Covid-19 Web Panel
Policies Affecting Child Welfare Systems and Non-Custodial Parents
The COVID-19 pandemic has been particularly stressful on blended families, including those in which there are shared custody arrangements, or children living with non-parent caregivers. In these circumstances, non-custodial parents may have to negotiate arrangements to see their children. Such arrangements sometimes include kinship and foster care, which potentially could become increasingly prevalent to protect children from child abuse and domestic violence that is anticipated in the wake of stay-at-home orders. In fact, shared custody arrangements can be protective for child safety, but quarantine has created changes to many parents’ visitation rights. While the Family First Prevention Services Act of 2018 has incentivized kinship care, few states proactively engage fathers’ family members. In addition to visitation challenges, economic hardships may create difficulties for child support orders. In split custody arrangements, some of those most affected by unemployment are not benefiting from relief packages as many states have intercepted these resources via Child Support Enforcement. Moreover, many parents are grappling with decisions about continuing to work in essential-jobs that could jeopardize healthy and safe child visitation in order to sustain income via higher risk jobs. Thus, we must consider the implications of various custody and child placement policies for children and families. There are several key implications for child welfare agencies and family courts to facilitate responses to the complex challenges presented by COVID-19 as we phase back from stay-at-home orders. This virtual research panel will discuss issues and policies related to child welfare systems, fathers and non-custodial parents, and family courts.
This panel will discuss innovative ways to strengthen social support mechanisms that permeate family functioning in multiple domains. In particular, we seek to consider how policymakers can leverage existing resources to aid families in crises that extend beyond infectious disease.
Armon R. Perry, Ph.D., MSW is a Professor and Director of the BSW Program at the University of Louisville’s Kent School of Social Work. Dr. Perry teaches Introduction to Social Work. Dr. Perry’s research interests include fathers’ involvement in the lives of their children, leading him to co-edit, Fatherhood in America: Social Work Perspectives in a Changing Society, a comprehensive edited volume addressing the micro and macro factors shaping paternal involvement. Currently, Dr. Perry serves as the Principal Investigator of the 4 Your Child Program, a federally funded multi-site project that aims to increase non-resident fathers’ capacity for paternal involvement. In addition to his teaching and research, Dr. Perry has professional experience in the areas of child protective services and as a parent education curriculum facilitator.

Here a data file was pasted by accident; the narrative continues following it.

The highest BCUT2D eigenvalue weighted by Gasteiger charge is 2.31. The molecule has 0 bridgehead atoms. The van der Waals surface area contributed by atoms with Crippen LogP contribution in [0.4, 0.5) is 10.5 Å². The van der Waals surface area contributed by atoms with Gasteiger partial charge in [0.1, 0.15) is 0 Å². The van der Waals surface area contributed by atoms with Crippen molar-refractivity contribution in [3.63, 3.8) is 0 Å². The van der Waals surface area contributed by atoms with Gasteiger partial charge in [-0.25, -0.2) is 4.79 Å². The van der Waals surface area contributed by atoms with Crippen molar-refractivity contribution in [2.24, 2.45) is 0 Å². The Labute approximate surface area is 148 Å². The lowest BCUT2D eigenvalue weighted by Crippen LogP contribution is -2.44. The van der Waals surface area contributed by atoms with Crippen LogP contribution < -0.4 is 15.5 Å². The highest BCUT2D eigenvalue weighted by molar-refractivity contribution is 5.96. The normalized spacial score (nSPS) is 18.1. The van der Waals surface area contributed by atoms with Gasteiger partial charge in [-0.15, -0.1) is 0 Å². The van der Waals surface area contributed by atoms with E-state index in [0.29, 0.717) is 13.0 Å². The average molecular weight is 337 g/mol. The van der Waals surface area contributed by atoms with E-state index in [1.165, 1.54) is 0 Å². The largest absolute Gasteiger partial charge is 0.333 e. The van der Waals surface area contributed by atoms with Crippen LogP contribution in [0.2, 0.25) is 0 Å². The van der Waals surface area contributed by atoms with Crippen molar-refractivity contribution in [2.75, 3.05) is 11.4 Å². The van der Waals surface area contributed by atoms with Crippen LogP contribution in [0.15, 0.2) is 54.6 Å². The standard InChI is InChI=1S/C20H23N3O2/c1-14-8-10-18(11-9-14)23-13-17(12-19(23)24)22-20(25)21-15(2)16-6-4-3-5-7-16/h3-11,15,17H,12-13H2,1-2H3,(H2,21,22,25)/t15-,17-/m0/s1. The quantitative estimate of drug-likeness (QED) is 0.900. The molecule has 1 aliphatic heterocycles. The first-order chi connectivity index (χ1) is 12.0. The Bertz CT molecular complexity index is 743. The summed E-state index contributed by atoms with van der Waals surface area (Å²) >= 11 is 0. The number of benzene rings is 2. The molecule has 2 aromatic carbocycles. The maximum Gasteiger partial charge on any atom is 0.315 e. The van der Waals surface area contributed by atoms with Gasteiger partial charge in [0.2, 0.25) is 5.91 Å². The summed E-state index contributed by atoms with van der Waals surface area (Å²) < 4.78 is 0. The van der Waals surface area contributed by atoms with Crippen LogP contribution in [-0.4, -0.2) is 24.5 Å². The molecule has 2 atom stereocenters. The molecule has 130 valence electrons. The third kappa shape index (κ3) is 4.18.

Waldo E. Johnson, Jr. is associate professor at the School of Social Service Administration at the University of Chicago. He has published extensively on nonresident fatherhood and the life course roles and experiences of urban African American males. His active research affiliations include the Center for the Study of Race, Politics and Culture and the Mansueto Institute for Urban Innovation of the University of Chicago, the Program for Research on Black Americans (PRBA) at the Institute for Social Research, the Center for Research on Ethnicity, Culture and Health (CRECH), School of Public Health and Scholars Network on Masculinity and the Well-Being of African American Males, all at the University of Michigan. He is also a member of the Poverty and Transitions to Adulthood Network, University of Wisconsin Madison; and the Working Group on Health Disparities in Men and Boys, Public Interest Directorate, American Psychological Association. Professor Johnson previously served on the Steering Committee, Fatherhood Research and Practice Network, Temple University and the Welfare Research and Family Self-Sufficiency Technical Working Group, Office of Planning, Research and Evaluation, Administration for Children and Families, US Department of Health and Human Services. He served as a research consultant for the Parents and Children Together (PACT) Study, the federal ACF mixed-methods longitudinal responsible fatherhood and healthy marriage study during the Obama Administration led by Mathematica Policy Research. He is the editor of Social Work with African American Males: Health, Mental Health and Social Policy (2010, Oxford University Press).
Natasha J. Cabrera, Ph.D, is Professor of Human Development at the University of Maryland. Her research focuses on father involvement and children’s social and cognitive development; adaptive and maladaptive factors related to parenting and cultural variation in ethnic minority families; and, the mechanisms linking early experiences to children’s school readiness. Dr. Cabrera has published in peer-reviewed journals on policy, methodology, theory and the implications of fathering and mothering behaviors on child development in low-income minority families. She is the co-editor of the Handbook of Father Involvement: Multidisciplinary Perspectives, 2nd Edition (Taylor & Francis, 2013) and Latina/o Child Psychology and Mental Health: Vol 1 and 2 (Praeger, 2011). Dr. Cabrera is the recipient of the National Council and Family Relations award for Best Research Article regarding men in families in 2009. In 2015, the National Academy of Sciences appointed her to its committee on parents of young children; in 2016, she was a Russell Sage Foundation Visiting Scholar; and, in 2017 she was a DAAD visiting scholar, University of Ruhr, Germany. She is co-PI at the National Center for Research on Hispanic Families and Children co-directing the fatherhood and healthy marriage focus area.